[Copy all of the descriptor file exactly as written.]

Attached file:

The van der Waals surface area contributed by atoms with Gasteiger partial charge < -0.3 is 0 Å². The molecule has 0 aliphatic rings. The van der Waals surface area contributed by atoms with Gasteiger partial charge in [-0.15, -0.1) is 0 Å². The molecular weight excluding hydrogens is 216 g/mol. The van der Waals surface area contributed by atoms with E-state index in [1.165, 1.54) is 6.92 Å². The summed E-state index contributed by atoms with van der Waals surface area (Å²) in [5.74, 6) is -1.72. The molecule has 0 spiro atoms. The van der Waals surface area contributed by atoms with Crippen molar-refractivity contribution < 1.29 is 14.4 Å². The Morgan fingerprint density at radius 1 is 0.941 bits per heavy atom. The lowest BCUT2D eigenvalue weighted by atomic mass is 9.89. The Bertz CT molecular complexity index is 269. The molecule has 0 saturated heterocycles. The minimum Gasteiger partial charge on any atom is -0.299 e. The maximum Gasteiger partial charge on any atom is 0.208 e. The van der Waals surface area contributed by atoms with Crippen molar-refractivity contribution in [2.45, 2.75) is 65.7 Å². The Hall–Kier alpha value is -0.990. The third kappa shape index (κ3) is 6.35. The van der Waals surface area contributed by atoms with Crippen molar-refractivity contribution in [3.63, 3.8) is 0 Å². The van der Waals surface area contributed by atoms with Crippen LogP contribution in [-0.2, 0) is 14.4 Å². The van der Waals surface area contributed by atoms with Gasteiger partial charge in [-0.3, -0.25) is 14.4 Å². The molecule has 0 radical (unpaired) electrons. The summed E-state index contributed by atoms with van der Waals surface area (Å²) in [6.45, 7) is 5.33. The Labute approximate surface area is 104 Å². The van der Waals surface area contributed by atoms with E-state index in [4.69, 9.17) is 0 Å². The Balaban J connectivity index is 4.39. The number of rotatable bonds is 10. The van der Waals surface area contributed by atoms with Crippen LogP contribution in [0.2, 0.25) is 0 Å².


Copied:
The van der Waals surface area contributed by atoms with Gasteiger partial charge < -0.3 is 0 Å². The molecule has 0 aliphatic rings. The van der Waals surface area contributed by atoms with Gasteiger partial charge in [-0.15, -0.1) is 0 Å². The molecular weight excluding hydrogens is 216 g/mol. The van der Waals surface area contributed by atoms with E-state index in [1.165, 1.54) is 6.92 Å². The summed E-state index contributed by atoms with van der Waals surface area (Å²) in [5.74, 6) is -1.72. The molecule has 0 spiro atoms. The van der Waals surface area contributed by atoms with Crippen molar-refractivity contribution < 1.29 is 14.4 Å². The Morgan fingerprint density at radius 1 is 0.941 bits per heavy atom. The lowest BCUT2D eigenvalue weighted by atomic mass is 9.89. The Bertz CT molecular complexity index is 269. The molecule has 0 saturated heterocycles. The minimum Gasteiger partial charge on any atom is -0.299 e. The maximum Gasteiger partial charge on any atom is 0.208 e. The van der Waals surface area contributed by atoms with Crippen molar-refractivity contribution in [2.45, 2.75) is 65.7 Å². The Hall–Kier alpha value is -0.990. The third kappa shape index (κ3) is 6.35. The van der Waals surface area contributed by atoms with Crippen molar-refractivity contribution in [3.63, 3.8) is 0 Å². The van der Waals surface area contributed by atoms with Crippen LogP contribution in [-0.2, 0) is 14.4 Å². The van der Waals surface area contributed by atoms with Gasteiger partial charge in [-0.3, -0.25) is 14.4 Å². The molecule has 0 radical (unpaired) electrons. The summed E-state index contributed by atoms with van der Waals surface area (Å²) in [6.45, 7) is 5.33. The Labute approximate surface area is 104 Å². The van der Waals surface area contributed by atoms with E-state index in [4.69, 9.17) is 0 Å². The Balaban J connectivity index is 4.39. The number of rotatable bonds is 10. The van der Waals surface area contributed by atoms with Crippen LogP contribution in [0.2, 0.25) is 0 Å².